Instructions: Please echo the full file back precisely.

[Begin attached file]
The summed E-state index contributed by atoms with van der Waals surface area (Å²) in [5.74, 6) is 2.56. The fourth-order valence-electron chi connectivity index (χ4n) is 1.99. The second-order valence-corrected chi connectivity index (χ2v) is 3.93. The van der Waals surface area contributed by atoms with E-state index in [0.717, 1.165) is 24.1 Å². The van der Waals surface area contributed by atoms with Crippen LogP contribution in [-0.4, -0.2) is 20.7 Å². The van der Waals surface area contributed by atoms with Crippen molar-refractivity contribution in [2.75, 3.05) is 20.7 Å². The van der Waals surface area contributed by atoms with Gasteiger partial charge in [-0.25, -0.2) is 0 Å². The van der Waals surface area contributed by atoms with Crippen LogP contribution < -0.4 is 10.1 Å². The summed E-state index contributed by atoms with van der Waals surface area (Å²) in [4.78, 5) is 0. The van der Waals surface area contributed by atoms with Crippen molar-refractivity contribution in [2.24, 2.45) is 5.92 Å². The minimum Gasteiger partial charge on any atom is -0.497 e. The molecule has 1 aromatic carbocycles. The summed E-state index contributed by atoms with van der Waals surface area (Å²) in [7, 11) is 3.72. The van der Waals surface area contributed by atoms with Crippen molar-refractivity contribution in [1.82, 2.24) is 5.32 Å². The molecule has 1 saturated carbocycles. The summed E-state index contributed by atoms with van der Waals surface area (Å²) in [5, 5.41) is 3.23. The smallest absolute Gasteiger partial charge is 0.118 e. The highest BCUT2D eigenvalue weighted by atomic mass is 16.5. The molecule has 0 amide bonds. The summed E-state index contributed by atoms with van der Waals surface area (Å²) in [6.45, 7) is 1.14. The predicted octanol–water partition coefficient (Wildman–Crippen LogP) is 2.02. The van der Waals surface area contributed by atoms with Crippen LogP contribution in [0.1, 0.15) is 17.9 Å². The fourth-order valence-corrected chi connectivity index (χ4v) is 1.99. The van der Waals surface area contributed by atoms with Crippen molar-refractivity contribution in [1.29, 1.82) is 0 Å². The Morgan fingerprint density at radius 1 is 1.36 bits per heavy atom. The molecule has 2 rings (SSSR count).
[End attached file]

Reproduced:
The summed E-state index contributed by atoms with van der Waals surface area (Å²) in [5.74, 6) is 2.56. The fourth-order valence-electron chi connectivity index (χ4n) is 1.99. The second-order valence-corrected chi connectivity index (χ2v) is 3.93. The van der Waals surface area contributed by atoms with E-state index in [0.717, 1.165) is 24.1 Å². The van der Waals surface area contributed by atoms with Crippen LogP contribution in [-0.4, -0.2) is 20.7 Å². The van der Waals surface area contributed by atoms with Crippen molar-refractivity contribution in [2.75, 3.05) is 20.7 Å². The van der Waals surface area contributed by atoms with Gasteiger partial charge in [-0.25, -0.2) is 0 Å². The van der Waals surface area contributed by atoms with Crippen LogP contribution < -0.4 is 10.1 Å². The summed E-state index contributed by atoms with van der Waals surface area (Å²) in [4.78, 5) is 0. The van der Waals surface area contributed by atoms with Crippen molar-refractivity contribution in [2.24, 2.45) is 5.92 Å². The minimum Gasteiger partial charge on any atom is -0.497 e. The molecule has 1 aromatic carbocycles. The summed E-state index contributed by atoms with van der Waals surface area (Å²) in [7, 11) is 3.72. The van der Waals surface area contributed by atoms with Crippen molar-refractivity contribution in [1.82, 2.24) is 5.32 Å². The molecule has 1 saturated carbocycles. The summed E-state index contributed by atoms with van der Waals surface area (Å²) in [5, 5.41) is 3.23. The smallest absolute Gasteiger partial charge is 0.118 e. The highest BCUT2D eigenvalue weighted by atomic mass is 16.5. The molecule has 0 amide bonds. The summed E-state index contributed by atoms with van der Waals surface area (Å²) in [6.45, 7) is 1.14. The predicted octanol–water partition coefficient (Wildman–Crippen LogP) is 2.02. The van der Waals surface area contributed by atoms with Crippen LogP contribution in [0.1, 0.15) is 17.9 Å². The fourth-order valence-corrected chi connectivity index (χ4v) is 1.99. The van der Waals surface area contributed by atoms with Crippen molar-refractivity contribution in [1.29, 1.82) is 0 Å². The Morgan fingerprint density at radius 1 is 1.36 bits per heavy atom. The molecule has 2 rings (SSSR count).